# Question 88ad7

Mar 11, 2017

66.2%

#### Explanation:

Water decomposes according to the following chemical equation

$\textcolor{b l u e}{2} {\text{H"_ 2"O"_ ((l)) -> 2"H"_ (2(g)) + "O}}_{2 \left(g\right)}$

Notice that it takes $\textcolor{b l u e}{2}$ moles of water to produce $1$ mole of oxygen gas. You can convert this mole ratio to a gram ratio by using the molar masses of the two chemical species

$\left(\textcolor{b l u e}{2} \textcolor{w h i t e}{.} {\text{moles H"_2"O")/"1 mole O"_2 = (color(blue)(2) color(red)(cancel(color(black)("moles H"_2"O"))) * "18.015 g"/(1color(red)(cancel(color(black)("mole H"_2"O")))))/(1color(red)(cancel(color(black)("mole O"_2))) * "32.0 g"/(1color(red)(cancel(color(black)("mole O"_2))))) = ("36.03 g H"_2"O")/("32.0 g O}}_{2}\right)$

This means that for every $\text{36.03 g}$ of water that undergo decomposition, the reaction can theoretically produce $\text{32.0 g}$ of oxygen gas.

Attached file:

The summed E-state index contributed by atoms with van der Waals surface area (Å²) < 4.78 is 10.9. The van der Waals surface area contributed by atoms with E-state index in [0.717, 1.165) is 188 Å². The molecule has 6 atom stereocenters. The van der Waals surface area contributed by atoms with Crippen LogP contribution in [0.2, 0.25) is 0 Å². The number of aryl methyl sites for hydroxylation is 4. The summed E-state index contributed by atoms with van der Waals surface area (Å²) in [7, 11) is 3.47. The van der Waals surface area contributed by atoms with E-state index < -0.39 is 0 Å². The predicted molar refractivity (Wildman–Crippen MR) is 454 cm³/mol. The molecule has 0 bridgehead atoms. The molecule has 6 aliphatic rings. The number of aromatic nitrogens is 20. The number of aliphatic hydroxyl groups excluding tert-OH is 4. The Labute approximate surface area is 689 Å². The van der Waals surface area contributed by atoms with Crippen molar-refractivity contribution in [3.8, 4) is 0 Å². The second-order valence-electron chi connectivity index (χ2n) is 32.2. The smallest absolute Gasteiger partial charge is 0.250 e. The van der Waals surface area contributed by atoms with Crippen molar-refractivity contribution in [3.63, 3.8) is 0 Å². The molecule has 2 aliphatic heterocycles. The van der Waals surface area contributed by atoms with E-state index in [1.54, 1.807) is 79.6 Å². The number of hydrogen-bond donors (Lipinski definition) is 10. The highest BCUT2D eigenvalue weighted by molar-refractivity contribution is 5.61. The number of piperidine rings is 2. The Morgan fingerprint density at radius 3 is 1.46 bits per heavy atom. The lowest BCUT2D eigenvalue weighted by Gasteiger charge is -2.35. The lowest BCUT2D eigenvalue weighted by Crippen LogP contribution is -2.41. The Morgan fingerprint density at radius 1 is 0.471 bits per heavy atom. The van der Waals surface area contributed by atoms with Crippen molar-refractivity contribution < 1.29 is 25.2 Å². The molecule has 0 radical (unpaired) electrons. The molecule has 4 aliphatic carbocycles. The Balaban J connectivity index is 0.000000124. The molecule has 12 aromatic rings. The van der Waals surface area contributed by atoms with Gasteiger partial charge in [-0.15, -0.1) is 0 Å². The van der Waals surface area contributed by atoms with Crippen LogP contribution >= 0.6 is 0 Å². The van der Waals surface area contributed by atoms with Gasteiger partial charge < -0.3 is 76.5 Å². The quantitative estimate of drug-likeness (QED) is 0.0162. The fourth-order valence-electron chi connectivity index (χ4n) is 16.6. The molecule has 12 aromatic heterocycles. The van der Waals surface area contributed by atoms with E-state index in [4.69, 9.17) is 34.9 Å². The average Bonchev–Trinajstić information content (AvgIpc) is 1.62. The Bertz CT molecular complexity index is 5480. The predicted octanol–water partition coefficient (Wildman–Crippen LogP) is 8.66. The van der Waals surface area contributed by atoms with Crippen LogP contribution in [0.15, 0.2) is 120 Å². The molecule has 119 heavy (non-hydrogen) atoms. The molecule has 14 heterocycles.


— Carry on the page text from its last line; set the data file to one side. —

In your case, the sample of water that underwent decomposition should have produced

34.7 color(red)(cancel(color(black)("g H"_2"O"))) * "32.0 g O"_2/(36.03color(red)(cancel(color(black)("g H"_2"O")))) = "30.8 g O"_2

This represents the reaction's theoretical yield, i.e. what you expect to get for a 100% yield.

Now, you know that the produced $\text{20.4 g}$ of oxygen gas. This represents the reaction's actual yield, i.e. what you actually get by performing the reaction.

The reaction's percent yield can be calculated by using the equation

color(blue)(ul(color(black)("% yield" = "actual yield"/"theoretical yield" xx 100%)))

Plug in your values to find

"% yield" = (20.4 color(red)(cancel(color(black)("g"))))/(30.8color(red)(cancel(color(black)("g")))) xx 100% = color(darkgreen)(ul(color(black)(66.2%)))#

The answer is rounded to three sig figs.